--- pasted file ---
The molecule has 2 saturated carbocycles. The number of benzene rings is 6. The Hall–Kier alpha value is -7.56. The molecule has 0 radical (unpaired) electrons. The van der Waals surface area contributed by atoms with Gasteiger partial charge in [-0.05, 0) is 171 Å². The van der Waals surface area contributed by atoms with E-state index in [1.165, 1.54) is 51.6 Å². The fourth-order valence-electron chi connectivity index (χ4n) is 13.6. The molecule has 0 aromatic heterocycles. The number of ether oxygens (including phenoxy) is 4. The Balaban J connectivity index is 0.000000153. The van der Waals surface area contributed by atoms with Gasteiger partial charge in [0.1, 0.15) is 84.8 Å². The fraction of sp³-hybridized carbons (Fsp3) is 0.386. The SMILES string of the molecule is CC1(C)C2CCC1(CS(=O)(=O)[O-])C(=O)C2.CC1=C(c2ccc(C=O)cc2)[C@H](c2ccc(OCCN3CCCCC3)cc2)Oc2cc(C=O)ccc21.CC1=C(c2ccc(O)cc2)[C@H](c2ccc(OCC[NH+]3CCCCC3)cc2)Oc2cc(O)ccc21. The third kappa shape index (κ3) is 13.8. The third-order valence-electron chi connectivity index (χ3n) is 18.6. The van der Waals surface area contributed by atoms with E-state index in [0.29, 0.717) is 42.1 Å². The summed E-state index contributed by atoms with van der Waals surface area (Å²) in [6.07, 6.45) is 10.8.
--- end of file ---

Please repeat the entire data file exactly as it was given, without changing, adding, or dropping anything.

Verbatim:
The molecule has 2 saturated carbocycles. The number of benzene rings is 6. The Hall–Kier alpha value is -7.56. The molecule has 0 radical (unpaired) electrons. The van der Waals surface area contributed by atoms with Gasteiger partial charge in [-0.05, 0) is 171 Å². The van der Waals surface area contributed by atoms with E-state index in [1.165, 1.54) is 51.6 Å². The fourth-order valence-electron chi connectivity index (χ4n) is 13.6. The molecule has 0 aromatic heterocycles. The number of ether oxygens (including phenoxy) is 4. The Balaban J connectivity index is 0.000000153. The van der Waals surface area contributed by atoms with Gasteiger partial charge in [0.1, 0.15) is 84.8 Å². The fraction of sp³-hybridized carbons (Fsp3) is 0.386. The SMILES string of the molecule is CC1(C)C2CCC1(CS(=O)(=O)[O-])C(=O)C2.CC1=C(c2ccc(C=O)cc2)[C@H](c2ccc(OCCN3CCCCC3)cc2)Oc2cc(C=O)ccc21.CC1=C(c2ccc(O)cc2)[C@H](c2ccc(OCC[NH+]3CCCCC3)cc2)Oc2cc(O)ccc21. The third kappa shape index (κ3) is 13.8. The third-order valence-electron chi connectivity index (χ3n) is 18.6. The van der Waals surface area contributed by atoms with E-state index in [0.29, 0.717) is 42.1 Å². The summed E-state index contributed by atoms with van der Waals surface area (Å²) in [6.07, 6.45) is 10.8.